Sussex County Delaware

Guest Commentary:
Getting Involved
Guest Opinion ...

Citizen Involvement
Fosters Accountability
Matthew Opaliski, Guest Commentary
Guest Commentary

Editor's Note: Matthew Opaliski is a Republican candidate for State Senate in District 19. He resides in Greenwood with his family and can be contacted at home at 349-9356 or by email at

With another session of the Delaware Legislature, the law-making body in Delaware, set to convene in January, and, a quick note to remind you, the citizens, that those elected to serve are intended to represent your views, collectively, consider holding not only your legislators accountable, but all of them, by getting involved, because you can, and should.

Dover, the capital of the first state, is not so far from anywhere in Delaware, not too far at least that it should keep you from participating in the legislative process, when, everything that passes through the chambers of the House and Senate affects you, somehow, now or later, directly or indirectly.

Not much has changed in the makeup of the legislature as a result of the last election, with 54 of 62 incumbents returning to office.

Technically, only three incumbents lost their seats to a challenger this past fall, and of the other five who will not be returning to Dover, three were drawn out of their respective districts with reapportionment and subsequently lost to an incumbent, and the other two retired.

The State Senate remains Democratically controlled at 13-8, although minus its partisan leader, to put it mildly, in Sen. Thomas Sharp, who retired.

The State House saw a slight shift in balance, adding three more Republican seats, and now stands at 29-12. Thus, the status quo has been preserved. State government will enter the new year no different than it has been in the past few, and because of that, citizen participation is needed to inject some form of accountability.

There are those who would suggest that things are too far-gone and control has been lost. Honestly, I used to agree. However, I no longer accept that notion and I refuse to entertain the thought when brought up by those who remain unwilling to get involved.

Follow me for just a minute and you're sure to draw the same conclusion that Delaware government lacks oversight. Then, all that remains is for you, collectively, to act on it.

It is an accepted practice to judge the future on past performance, and given the recent history of the legislature, coupled with that of this gubernatorial administration, accountability never appears to make the agenda.

From years gone by of surpluses in which the budget grew and grew, to current, and future projections of shortfall, so short that they have all but secured real estate in the neighborhood of the hundreds of millions.

From the now we have it, now we don't, no, wait now we found it, oops, we lost it so we have to do something about it fiscal projections -- from reapportionment and clean indoor air to all of the pieces of pet legislation in between -- from proposals and policy decisions to Acts of the General Assembly that continue to erode your rights, Delaware government has run amuck.

What has fueled this collective general malfeasance in state government you wonder? Partially, it's the fact that the majority of them know all too well, that the majority of you simply don't care to be involved, in any way, until after the fact.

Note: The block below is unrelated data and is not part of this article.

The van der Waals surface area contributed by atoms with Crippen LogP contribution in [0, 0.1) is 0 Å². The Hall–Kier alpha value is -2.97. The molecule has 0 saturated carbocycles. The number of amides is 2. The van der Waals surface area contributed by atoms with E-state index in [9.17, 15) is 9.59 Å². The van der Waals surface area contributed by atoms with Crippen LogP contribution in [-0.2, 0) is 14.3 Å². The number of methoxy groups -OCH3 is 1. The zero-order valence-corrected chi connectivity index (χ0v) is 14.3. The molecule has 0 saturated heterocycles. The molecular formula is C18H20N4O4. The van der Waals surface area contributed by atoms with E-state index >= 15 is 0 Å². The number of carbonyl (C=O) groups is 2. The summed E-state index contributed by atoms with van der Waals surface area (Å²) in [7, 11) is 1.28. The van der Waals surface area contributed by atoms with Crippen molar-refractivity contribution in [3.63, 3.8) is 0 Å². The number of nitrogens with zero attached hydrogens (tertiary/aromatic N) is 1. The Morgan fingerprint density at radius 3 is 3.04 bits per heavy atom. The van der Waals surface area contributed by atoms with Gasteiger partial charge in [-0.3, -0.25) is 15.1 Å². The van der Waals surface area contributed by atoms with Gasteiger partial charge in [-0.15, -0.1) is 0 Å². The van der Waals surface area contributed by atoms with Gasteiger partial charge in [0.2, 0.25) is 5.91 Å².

Just look at the last few elections, when in 1998, 22 of 41 State Representatives and 3 of 10 State Senators ran unopposed, or 2000, when 17 of 41 State Representatives and 5 of 11 State Senators ran unopposed, or 2002, when 18 of 41 State Representatives and 9 of 21 State Senators ran unopposed.

Those numbers alone offer a guaranteed return trip for legislators, regardless of their past performance that borders on 50 percent of the entire law-making body.

It's not important so much as to what motivates you to get involved, or even to what degree. What's important is that you are, or will be.

Over the past few years, give or take, there have been a number of issues, both nationally and locally, that have no doubt caught your interest. I know this to be the case with myself and cannot help but think that others feel the same.

In Delaware, because we're so small, the opportunity exists for you to share your view, to make it known that you do in fact care and want to be included in one way or another. And, it is to your benefit to do so because the true concept of our form of government is one that realizes that decisions are best made close to home, among the people that our government is intended to represent. But know this, if you are willing to abandon that concept, then so, too, are those who will make the decisions for you.

For myself, it is refreshing to see an individual, or a group, get involved and take seriously the many issues that face them. As someone that has closely followed Delaware government, and specifically the legislature for some time, I can speak from experience -- getting involved and making your voice heard does in fact work.

Taking those steps may at times seem slow, and perhaps even fruitless, but may it never discourage the effort, because, by making your voice heard, coupled with others who share your ideals, one thing will result: decisions will be forced to return to where they belong -- with the people. It is a no-lose situation, minus a few hours of your time here and there.

It doesn't take a village to raise a child, but it takes more than a few to raise the bar in government.

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